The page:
{27.} L   [89] When painters have dyed gold-solder, they call it orobitis, vetch-like, and distinguish two kinds, the purified which is kept for a cosmetic, and the liquid, in which the little balls are made into a paste with a liquid. Both of these kinds are made in Cyprus, but the most highly valued is in Armenia and the second best in Macedonia, while the greatest quantity is produced in Spain, the highest recommendation in the latter being the quality of reproducing as closely as possible the colour in a bright green blade of corn. [90] We have before now seen at the shows given by the emperor Nero the sand of the circus sprinkled with gold-solder when the emperor in person was going to give an exhibition of chariot-driving wearing a coat of that colour. The unlearned multitude of artisans distinguish three varieties of the substance, the rough, which is valued at 7 denarii a pound, the middling, which is 5 denarii, and the crushed, also called the grass-green kind, 3 denarii. Before applying the sandy variety they put on a preliminary coating of black dye and pure white chalk: [91] these serve to hold the gold-solder and give a softness of colour. As the pure chalk is of a very unctuous consistency and extremely tenacious owing to its smoothness, it is sprinkled with a coat of black, to prevent the extreme whiteness of the chalk from imparting a pale hue to the gold-solder. The yellow gold-solder is thought to derive its name from the plant yellow-weed, which is itself often pounded up with steel-blue and applied for painting instead of' gold-solder, making a very inferior and counterfeit kind of colour.

{28.} L   [92] Gold-solder is also used in medicine, mixed with wax and olive oil, for cleansing wounds; likewise applied dry by itself it dries wounds and draws them together. It is also given in cases of quinsy or asthma, to be taken as an electuary with honey. It acts as an emetic, and also is used as an ingredient in salves for sores in the eyes and in green plasters for relieving pains, and drawing together scars. This kind of gold-solder is called by medical men remedial solder, and is not the same as orobitis.

{29.} L   [93] The goldsmiths also use a special gold-solder of their own for soldering gold, and according to them it is from this that all the other substances with a similar green colour take the name. The mixture is made with Cyprian copper verdigris and the urine of a boy who has not reached puberty with the addition of soda; this is ground with a pestle made of Cyprian copper in mortars of the same metal, and the Latin name for the mixture is santerna. It is in this way used in soldering the gold called silvery-gold; a sign of its having been so treated is if the application of borax gives it brilliance. On the other hand coppery gold shrinks in size and becomes dull, and is difficult to solder; for this purpose a solder is made by adding some gold and one seventh as much silver to the materials above specified, and grinding them up together.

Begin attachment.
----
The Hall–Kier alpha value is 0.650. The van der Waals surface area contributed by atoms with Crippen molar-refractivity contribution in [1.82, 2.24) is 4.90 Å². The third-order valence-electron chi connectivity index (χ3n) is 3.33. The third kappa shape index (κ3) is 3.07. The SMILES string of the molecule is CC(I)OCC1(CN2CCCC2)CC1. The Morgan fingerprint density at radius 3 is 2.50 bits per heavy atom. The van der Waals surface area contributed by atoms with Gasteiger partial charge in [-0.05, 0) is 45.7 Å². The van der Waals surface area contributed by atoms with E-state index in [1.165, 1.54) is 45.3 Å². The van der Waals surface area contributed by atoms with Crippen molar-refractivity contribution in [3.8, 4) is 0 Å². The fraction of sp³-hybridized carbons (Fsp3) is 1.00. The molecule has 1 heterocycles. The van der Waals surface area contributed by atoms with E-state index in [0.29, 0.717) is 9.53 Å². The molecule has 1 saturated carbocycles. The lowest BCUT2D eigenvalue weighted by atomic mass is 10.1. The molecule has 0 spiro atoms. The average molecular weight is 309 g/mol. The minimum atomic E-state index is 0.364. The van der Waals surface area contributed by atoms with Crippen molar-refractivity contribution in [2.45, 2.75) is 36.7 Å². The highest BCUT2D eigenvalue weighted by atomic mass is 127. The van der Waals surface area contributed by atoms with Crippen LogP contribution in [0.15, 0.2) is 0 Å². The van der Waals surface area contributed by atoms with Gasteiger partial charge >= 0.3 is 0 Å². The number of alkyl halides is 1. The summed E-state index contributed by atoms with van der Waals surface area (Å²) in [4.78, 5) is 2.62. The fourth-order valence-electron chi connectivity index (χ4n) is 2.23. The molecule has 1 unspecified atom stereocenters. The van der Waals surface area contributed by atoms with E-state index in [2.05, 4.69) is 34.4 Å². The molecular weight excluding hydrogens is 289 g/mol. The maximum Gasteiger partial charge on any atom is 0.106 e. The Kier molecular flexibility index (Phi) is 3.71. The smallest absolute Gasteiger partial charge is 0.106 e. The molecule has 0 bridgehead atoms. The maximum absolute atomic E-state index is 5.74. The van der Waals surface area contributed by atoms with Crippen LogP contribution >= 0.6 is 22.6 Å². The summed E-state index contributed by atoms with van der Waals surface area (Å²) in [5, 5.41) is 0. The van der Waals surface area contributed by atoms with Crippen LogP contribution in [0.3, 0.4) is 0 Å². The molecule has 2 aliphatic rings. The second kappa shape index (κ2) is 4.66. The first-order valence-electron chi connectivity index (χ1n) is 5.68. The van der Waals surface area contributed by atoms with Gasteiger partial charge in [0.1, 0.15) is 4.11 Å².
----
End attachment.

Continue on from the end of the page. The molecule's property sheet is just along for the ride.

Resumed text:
{30.} L   [94] While speaking of this it will be well to annex the remaining particulars, so as to occasion all-round admiration for Nature. The proper solder for gold is the one described; for iron, potter's clay; for copper in masses, cadmea; for copper in sheets, alum; for lead and marble, resin. Black lead, however, is joined by means of white lead, and white lead to white lead by using oil; stagnum likewise with copper filings, and silver with stagnnm. For smelting copper and iron pine-wood makes the best fuel, though Egyptian papyrus can also be used; gold is best smelted with a fire made of chaff. Water sets fire to quicklime and Thracian stone, and olive-oil puts it out; fire however is most readily quenched by vinegar, mistletoe and eggs. Earth it is quite impossible to ignite, but charcoal gives a more powerful heat if it is burned till it goes out and then catches fire again.

Following sections (95-164)